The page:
In the previous post, we looked at how the oldest form of writing we know (known as proto-writing) was discovered at the Jiahu site in China. The next piece of evidence comes from another end of the world – Vinča in Serbia.
In 1908, a Serbian archaeologist Miloje Vasić discovered the largest, and oldest Neolithic settlement in Europe dating back 5500 to 4500 BCE encompassing what is today Serbia, Greece, Bulgaria, Romania, eastern Hungary, Moldova, southern Ukraine and the former Yugoslavia.
Farming and agriculture got introduced to the civilization during the First Temperate Neolithic which was maintained and further ameliorated that saw the blooming of population and construction of urban settlements – long before the Sumerians of Mesopotamia. Evidences show that the Vincans were probably the first metallurgists as one of the copper mines discovered from the site has been dated to be at least 7000 years old (Rudgley, 1999). This actually predates the Copper/Chalcolithic Age.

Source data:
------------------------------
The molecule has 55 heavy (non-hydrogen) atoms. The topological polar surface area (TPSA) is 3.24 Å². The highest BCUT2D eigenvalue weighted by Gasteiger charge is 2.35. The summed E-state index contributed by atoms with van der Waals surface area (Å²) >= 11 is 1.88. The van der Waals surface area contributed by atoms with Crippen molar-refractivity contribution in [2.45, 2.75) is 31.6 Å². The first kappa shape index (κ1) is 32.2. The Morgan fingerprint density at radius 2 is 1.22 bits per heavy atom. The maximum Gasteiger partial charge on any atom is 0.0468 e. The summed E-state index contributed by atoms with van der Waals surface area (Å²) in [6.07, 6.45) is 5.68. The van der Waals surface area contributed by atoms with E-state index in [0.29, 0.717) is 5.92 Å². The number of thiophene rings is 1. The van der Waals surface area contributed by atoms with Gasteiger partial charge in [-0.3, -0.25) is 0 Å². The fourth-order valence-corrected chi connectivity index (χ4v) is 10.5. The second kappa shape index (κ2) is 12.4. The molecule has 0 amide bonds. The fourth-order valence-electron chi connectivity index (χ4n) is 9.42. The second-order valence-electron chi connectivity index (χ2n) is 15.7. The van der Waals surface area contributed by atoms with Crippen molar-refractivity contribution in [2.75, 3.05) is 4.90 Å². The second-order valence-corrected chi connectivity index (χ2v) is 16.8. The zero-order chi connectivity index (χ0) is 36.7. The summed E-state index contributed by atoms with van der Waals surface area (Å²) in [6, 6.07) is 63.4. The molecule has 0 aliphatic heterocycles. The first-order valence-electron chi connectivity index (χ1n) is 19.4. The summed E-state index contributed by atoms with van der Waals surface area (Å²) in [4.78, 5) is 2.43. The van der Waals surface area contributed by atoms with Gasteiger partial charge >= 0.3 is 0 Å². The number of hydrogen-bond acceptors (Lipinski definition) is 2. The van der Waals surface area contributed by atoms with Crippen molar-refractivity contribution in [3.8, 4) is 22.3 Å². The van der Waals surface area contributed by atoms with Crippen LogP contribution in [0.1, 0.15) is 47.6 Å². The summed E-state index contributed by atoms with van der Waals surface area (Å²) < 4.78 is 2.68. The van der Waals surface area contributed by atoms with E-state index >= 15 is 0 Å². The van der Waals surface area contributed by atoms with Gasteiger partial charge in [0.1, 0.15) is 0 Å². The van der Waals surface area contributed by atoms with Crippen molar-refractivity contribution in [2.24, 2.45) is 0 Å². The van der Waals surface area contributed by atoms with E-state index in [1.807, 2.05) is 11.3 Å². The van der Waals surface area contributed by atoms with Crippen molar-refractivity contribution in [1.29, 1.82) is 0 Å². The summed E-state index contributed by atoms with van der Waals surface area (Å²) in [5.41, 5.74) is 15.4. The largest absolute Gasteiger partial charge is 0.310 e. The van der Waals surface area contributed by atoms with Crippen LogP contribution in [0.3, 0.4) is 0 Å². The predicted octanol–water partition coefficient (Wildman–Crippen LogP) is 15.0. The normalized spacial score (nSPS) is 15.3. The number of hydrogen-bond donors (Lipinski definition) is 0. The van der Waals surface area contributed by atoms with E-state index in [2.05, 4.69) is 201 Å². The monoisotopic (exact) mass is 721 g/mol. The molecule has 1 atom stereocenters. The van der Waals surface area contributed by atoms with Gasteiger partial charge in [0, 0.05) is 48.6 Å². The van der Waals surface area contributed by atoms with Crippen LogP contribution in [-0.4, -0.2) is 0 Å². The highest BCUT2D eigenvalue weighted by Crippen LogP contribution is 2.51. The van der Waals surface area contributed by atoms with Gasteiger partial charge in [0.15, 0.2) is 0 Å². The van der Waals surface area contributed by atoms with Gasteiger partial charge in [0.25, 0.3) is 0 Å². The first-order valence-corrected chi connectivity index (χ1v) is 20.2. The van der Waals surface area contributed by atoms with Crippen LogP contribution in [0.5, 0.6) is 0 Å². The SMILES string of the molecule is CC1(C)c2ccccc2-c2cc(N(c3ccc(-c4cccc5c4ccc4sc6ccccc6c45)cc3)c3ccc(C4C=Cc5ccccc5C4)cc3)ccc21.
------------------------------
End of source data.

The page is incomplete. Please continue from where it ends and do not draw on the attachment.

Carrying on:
One of the reasons the civilization flourished and advanced so well has been associated with their use of written symbols for communication. Various artifacts that have been unearthed have embedded in them symbols that were in use throughout the culture.
They were also ceramicists, weavers and excellent traders – one of the other reasons the culture flourished and bloomed throughout the empire. Rudgley (1999), however, states that these symbols were probably derived from religious concerns rather than for material purposes.
Although these symbols remain to be deciphered until today (or may never be deciphered) they have been related to the early pictograms of Sumerians with the implication that latter probably borrowed some of its symbols from the Vincan culture (a matter of great controversy and debate). But most historians agree that the Vincan fingerprint is reflected in the Cretan and Sumerian scriptures and cultures.
Rudgley (1999). The Lost Civilizations of the Stone Age. USA: Simon and Schuster.